The B16A Honda engine debuted back in 1989 in the Japanese Domestic Market (JDM) CRX. It was then released in Europe in the Civic in 1992. The B16A3 first saw production in the U.S. in 1993 in the del Sol platform. The B16A2 was last used by Honda in the U.S. in the ’99-’00 Civic Si as well as Canada in the Civic SiR. The JDM B16A was also discontinued in 2000. The B18C Honda engine was released in the JDM Integra SiR in 1995 and continued in the JDM Integra Type-R through 2000. The B18C1 appeared in the U.S. Acura Integra GSR in 1994 and was used until 2000. The B18C5, which had higher compression, larger cams, etc, was released in the JDM Integra Type-R in 1994 and used until 2000. The B17A1 was only available domestically in the 1992-’93 Acura Integra GSR.
The B-series Honda DOHC engines are the most popular and well known of the Honda engines. The B18A, B18B and B20B platform is non-VTEC camshaft design. Introduced in Japan in 1986 in the Honda Accord, the B18A appeared in the U.S. in 1990 as the B18A1, found in the Acura Integra RS/LS/GS, and remained until 1994 when Honda/Acura released the B18B1 for the ’94-’95 Acura Integra RS/LS (the Acura badge is only used in North America). The Honda B20B found in the CRV uses the same cylinder head and camshaft package but has the larger 84mm bore size to increase overall displacement.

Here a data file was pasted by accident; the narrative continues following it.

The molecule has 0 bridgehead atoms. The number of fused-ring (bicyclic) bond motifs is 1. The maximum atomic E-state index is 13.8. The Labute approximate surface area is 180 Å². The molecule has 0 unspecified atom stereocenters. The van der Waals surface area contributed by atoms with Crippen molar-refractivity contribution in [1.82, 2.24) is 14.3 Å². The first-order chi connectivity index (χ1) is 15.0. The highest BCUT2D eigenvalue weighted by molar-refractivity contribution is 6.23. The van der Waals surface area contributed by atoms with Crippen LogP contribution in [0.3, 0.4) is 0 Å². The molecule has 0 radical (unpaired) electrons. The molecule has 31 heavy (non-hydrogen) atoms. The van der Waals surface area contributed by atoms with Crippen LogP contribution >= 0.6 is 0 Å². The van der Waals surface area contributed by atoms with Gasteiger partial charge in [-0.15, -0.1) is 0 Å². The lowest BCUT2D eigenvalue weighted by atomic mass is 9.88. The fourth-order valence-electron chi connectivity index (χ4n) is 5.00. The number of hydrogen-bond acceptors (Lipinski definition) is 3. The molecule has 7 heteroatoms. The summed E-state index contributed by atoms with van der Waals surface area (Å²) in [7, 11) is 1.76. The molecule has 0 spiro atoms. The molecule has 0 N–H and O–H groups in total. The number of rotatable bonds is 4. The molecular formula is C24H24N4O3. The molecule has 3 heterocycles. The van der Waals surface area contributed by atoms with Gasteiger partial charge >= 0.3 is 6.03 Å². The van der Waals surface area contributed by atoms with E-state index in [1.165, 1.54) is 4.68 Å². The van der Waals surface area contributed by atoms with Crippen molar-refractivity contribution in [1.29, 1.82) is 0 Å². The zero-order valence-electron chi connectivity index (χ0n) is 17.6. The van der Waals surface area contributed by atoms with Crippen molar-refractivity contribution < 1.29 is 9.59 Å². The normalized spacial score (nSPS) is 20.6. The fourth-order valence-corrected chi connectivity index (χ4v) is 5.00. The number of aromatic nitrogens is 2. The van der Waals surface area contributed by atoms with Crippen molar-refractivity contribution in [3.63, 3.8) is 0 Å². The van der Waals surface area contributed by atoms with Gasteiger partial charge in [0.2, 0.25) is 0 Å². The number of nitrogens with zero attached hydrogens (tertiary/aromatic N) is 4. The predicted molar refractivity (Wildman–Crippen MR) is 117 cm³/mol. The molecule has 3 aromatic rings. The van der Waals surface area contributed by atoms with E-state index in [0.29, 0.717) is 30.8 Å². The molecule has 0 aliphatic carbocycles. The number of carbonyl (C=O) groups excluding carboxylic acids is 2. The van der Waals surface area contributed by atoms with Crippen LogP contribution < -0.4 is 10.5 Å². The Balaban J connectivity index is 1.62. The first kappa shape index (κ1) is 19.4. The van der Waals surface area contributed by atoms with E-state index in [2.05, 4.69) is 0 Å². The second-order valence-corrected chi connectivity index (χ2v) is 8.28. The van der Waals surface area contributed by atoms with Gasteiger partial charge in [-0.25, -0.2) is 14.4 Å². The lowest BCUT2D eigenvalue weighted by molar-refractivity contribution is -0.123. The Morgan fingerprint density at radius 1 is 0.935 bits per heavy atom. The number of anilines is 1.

The H engine was Honda’s high-performance “big block” engine family from the 1990s and early 2000s. It is largely derived from the Honda F engine and shares many design features. It was replaced by the Honda K engine.
The primary vehicle platforms of the H engine series were the fourth- and fifth-generation Honda Preludes, and the fifth- and sixth-generation Honda Accords. It has also enjoyed some success as a racing engine, forming the basis of Honda’s Touring Car racing engines for many years, and being installed in lightweight cars (such as the Honda CRX) for use in drag racing.
The H22A debuted in 1993 for use in the Honda Prelude VTEC as the H22A1. Versions of the H22A would be the Prelude’s signature high-performance engine until the end of Prelude production in 2001. It was also used in the 1994-1997 Honda Accord SiR and 1998-2002 Honda Accord Euro-R in Japan.
The newest engine in the Honda tuning community, the “K Series,” is Honda’s production version of the roller rocker valve train assembly found in the S2000. Less friction, more rpm potential, faster action cam profiles experts say this engine has great untapped potential. The engine was first seen in the Japanese Integra Type-R in 2001 and put out 220 hp at 8,000 rpm from the factory. The K20A also sees service in the JDM Civic Type-R, using the same compression and cam profiles.
The first U.S. production K series engine was the K20A2 found in the ’02-’04 RSX-S. Other engines featuring the same head configuration include the K24A2 (TSX) that features a 9.114˝ deck height, the K20Z1 in the ’05-’06 RSX-S that includes various JDM Type-R add-ons like cams, throttle bodies, higher compression and Honda’s answer to the tuning crowd, the K20Z3 found in the 2006-up Civic Si.